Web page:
Too many conflate religious adherence with politicised Islam, new report warns
Divergent views among Muslims on extremist groups
There is a worrying conflation of religious adherence and support for politicised Islam, seen as a gateway to extremism, according to a new study on Muslim attitudes in the Middle East.
How They Believe, an in-depth look at Muslim thought and beliefs in five Arab countries by the Arab American Institute, has come up with some contentious findings. These include: a small but worrying percentage of self-described “very religious” respondents – dubbed Formalists in the report – saying they felt that groups like ISIL and al Qaeda are “mostly right” or “correct and follow a right-guided path”; whereas groups of self-described “moderately religious” – dubbed Adapters in the report – almost exclusively held the opposing view.
Presented by Dr James Zogby at a peace forum in Abu Dhabi this week, the report follows up on a survey last year. Dr Zogby chose to focus on the views of those in the UAE, Saudi Arabia, Morocco, Tunisia and Egypt this year.
The survey found no major demographic differences among respondents, but there were pronounced attitudinal differences between Formalists and Adapters.
Formalists largely believe that to be religious it is important to be observant and to adhere to all religious rituals. Whereas Adapters largely believe that to be religious implies living “a moral life” and being “good to others”, as opposed to strict adherence to all rituals.
Dr Zogby said: “When respondents were asked if they think that groups espousing a politicised version of Islam should be seen as potential ‘gateways’ to extremism, we find the majority of Adapters agreeing that these groups are gateways and very strong majorities of Formalists (in some cases, near unanimity) disagreeing with this assertion.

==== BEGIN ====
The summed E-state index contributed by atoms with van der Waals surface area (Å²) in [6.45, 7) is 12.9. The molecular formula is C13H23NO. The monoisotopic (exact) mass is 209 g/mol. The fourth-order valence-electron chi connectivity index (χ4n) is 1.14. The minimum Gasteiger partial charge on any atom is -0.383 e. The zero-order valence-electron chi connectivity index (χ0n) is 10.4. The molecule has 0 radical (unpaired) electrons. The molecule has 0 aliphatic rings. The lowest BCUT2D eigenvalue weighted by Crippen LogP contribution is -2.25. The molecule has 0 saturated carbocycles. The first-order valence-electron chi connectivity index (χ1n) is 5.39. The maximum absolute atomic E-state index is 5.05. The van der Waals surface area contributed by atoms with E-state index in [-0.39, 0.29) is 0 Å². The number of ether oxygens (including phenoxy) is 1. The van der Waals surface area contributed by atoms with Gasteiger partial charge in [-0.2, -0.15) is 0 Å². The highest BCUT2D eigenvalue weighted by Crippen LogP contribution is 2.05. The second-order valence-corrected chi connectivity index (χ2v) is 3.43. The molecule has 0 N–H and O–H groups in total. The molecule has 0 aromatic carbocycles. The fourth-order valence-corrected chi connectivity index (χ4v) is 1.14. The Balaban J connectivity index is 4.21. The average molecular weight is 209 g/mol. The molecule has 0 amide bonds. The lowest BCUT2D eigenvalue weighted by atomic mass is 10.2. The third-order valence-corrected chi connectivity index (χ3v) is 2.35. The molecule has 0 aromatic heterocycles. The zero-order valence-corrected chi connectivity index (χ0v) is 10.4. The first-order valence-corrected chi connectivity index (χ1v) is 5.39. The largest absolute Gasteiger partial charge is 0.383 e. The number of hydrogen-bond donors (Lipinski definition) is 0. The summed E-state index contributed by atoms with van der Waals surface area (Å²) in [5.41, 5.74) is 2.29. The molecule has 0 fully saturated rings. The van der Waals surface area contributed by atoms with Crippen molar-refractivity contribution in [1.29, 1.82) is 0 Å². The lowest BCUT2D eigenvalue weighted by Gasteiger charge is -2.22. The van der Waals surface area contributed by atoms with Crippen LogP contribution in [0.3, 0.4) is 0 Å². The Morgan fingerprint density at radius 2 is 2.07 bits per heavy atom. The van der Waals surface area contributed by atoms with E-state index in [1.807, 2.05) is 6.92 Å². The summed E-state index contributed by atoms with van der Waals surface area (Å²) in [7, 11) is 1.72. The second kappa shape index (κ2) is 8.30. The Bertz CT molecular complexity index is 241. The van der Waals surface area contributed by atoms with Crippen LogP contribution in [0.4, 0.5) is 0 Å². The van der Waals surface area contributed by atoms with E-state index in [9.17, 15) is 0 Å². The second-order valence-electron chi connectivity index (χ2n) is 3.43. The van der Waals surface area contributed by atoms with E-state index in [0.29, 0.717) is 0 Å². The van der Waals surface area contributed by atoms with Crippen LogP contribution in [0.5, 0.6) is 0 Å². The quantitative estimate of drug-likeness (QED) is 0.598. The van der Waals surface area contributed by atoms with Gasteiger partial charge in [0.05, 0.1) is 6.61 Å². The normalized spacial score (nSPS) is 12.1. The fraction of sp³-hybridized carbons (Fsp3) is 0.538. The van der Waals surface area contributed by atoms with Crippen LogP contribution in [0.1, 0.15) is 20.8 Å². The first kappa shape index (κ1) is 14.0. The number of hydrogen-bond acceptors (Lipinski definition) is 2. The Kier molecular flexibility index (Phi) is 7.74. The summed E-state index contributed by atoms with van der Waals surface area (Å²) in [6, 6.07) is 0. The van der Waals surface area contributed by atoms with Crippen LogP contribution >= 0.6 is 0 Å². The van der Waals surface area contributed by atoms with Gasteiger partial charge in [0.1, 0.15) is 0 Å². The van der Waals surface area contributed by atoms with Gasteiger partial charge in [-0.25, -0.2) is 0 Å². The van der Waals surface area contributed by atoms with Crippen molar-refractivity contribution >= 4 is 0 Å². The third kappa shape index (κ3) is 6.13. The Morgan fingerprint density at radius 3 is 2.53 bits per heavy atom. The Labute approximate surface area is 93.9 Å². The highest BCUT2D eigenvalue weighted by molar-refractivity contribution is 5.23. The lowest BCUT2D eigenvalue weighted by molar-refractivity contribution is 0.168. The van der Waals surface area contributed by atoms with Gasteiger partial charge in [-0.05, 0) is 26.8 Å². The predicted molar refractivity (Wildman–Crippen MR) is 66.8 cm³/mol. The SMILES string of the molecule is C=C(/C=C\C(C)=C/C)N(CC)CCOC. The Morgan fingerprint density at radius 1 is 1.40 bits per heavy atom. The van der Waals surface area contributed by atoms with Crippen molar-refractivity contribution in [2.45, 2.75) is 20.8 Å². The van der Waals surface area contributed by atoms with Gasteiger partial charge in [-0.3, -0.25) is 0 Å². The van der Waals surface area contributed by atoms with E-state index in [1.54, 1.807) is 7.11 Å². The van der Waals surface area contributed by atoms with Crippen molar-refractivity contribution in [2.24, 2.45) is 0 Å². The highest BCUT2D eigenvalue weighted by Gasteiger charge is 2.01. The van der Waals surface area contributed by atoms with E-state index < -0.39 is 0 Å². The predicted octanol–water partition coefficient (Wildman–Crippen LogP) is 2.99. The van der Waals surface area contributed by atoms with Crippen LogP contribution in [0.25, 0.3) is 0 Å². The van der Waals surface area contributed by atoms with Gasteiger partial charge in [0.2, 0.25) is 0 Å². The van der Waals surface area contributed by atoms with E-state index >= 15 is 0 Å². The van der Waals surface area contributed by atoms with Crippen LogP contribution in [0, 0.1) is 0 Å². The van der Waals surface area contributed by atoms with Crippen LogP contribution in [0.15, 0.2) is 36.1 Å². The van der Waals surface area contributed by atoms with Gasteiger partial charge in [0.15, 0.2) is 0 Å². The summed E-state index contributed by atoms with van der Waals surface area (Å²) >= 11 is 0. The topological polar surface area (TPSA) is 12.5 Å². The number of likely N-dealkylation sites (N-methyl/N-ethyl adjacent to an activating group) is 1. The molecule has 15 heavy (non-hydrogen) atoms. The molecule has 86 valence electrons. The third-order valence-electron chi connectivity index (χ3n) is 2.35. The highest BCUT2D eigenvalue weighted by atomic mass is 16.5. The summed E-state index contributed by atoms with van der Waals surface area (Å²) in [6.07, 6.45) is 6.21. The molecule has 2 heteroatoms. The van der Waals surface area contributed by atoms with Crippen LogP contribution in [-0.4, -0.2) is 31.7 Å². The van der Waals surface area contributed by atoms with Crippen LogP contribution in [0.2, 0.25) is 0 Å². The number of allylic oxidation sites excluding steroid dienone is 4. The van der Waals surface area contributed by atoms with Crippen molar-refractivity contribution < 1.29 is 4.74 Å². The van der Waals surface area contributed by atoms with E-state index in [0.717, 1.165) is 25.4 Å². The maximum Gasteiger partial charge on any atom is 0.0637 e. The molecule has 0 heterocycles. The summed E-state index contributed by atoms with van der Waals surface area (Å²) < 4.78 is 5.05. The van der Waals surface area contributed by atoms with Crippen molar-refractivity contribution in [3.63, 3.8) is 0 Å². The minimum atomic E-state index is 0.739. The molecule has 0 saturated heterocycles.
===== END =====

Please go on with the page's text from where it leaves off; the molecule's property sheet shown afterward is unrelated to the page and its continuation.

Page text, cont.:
“The strongest agreement that groups that politicise religion lead to extremism is among Adapters in the UAE (69 per cent) and Saudi Arabia (65 per cent). On the other hand, 99 per cent of Formalists in Morocco and Egypt and 95 per cent of such respondents in Tunisia say these groups are not gateways, as do 87 per cent of Formalists in Saudi Arabia and 83 per cent in the UAE.”
Mohammed Ahmad, chief executive of Global Needs Foundation, an American non-profit, said the survey showed citizens “don’t have enough education ... to distinguish between what is political and what is religious ... the burden remains on the shoulders of Muslim scholars and the governments in different countries” to address this issue.
Dr Zogby’s report underlined the danger of this conflation of religious adherence with the politicisation of Islam.
“Formalists are far more likely than Adapters to believe that a caliphate would be a positive development. There is near unanimity among Formalists in Egypt and Morocco (98 per cent) that a caliphate would be positive, and very strong positives among Formalists in Tunisia (93 per cent) and Saudi Arabia (87 per cent). A majority of Formalists in the UAE (57 per cent) say a caliphate would be a positive development. Adapters in Morocco (67 per cent), Egypt (62), Saudi Arabia (56), and the UAE (55) say a caliphate would be a negative development,” the report said.
Majorities of respondents agree that they either do not consider groups like ISIL or Al Qaeda to be Muslim or regard them as “a misguided perversion of the teachings of Islam”.
But, Dr Zogby said, “there are troubling findings when we look more deeply at the data”.
Dr Naved Bakali, an analyst at Tabah Foundation, an anti-extremism think tank, said: “There is some validity to the report ... but it does not paint the full picture.”
He said religious illiteracy was a greater indicator of extremism than adherence.